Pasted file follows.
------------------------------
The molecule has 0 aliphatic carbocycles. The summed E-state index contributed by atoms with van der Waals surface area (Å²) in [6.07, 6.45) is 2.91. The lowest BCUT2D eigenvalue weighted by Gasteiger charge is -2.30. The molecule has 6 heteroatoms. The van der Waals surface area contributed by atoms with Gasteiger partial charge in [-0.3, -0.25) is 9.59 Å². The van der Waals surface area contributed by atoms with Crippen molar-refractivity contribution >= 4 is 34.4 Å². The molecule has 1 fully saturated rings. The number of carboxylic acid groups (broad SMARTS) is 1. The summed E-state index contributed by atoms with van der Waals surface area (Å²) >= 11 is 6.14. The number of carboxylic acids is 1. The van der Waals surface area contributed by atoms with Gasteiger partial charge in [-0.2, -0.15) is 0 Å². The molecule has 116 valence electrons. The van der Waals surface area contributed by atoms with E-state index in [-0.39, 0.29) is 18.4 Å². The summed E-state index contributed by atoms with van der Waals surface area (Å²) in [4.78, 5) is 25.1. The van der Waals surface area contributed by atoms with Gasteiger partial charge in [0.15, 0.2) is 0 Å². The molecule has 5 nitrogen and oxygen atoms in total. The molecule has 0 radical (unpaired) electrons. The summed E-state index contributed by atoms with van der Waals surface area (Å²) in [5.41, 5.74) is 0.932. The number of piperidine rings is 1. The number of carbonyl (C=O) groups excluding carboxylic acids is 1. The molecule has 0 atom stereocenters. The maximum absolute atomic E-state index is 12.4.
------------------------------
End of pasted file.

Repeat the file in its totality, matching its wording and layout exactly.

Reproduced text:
The molecule has 0 aliphatic carbocycles. The summed E-state index contributed by atoms with van der Waals surface area (Å²) in [6.07, 6.45) is 2.91. The lowest BCUT2D eigenvalue weighted by Gasteiger charge is -2.30. The molecule has 6 heteroatoms. The van der Waals surface area contributed by atoms with Gasteiger partial charge in [-0.3, -0.25) is 9.59 Å². The van der Waals surface area contributed by atoms with Crippen molar-refractivity contribution >= 4 is 34.4 Å². The molecule has 1 fully saturated rings. The number of carboxylic acid groups (broad SMARTS) is 1. The summed E-state index contributed by atoms with van der Waals surface area (Å²) >= 11 is 6.14. The number of carboxylic acids is 1. The van der Waals surface area contributed by atoms with Gasteiger partial charge in [-0.2, -0.15) is 0 Å². The molecule has 116 valence electrons. The van der Waals surface area contributed by atoms with E-state index in [-0.39, 0.29) is 18.4 Å². The summed E-state index contributed by atoms with van der Waals surface area (Å²) in [4.78, 5) is 25.1. The van der Waals surface area contributed by atoms with Gasteiger partial charge in [0.15, 0.2) is 0 Å². The molecule has 5 nitrogen and oxygen atoms in total. The molecule has 0 radical (unpaired) electrons. The summed E-state index contributed by atoms with van der Waals surface area (Å²) in [5.41, 5.74) is 0.932. The number of piperidine rings is 1. The number of carbonyl (C=O) groups excluding carboxylic acids is 1. The molecule has 0 atom stereocenters. The maximum absolute atomic E-state index is 12.4.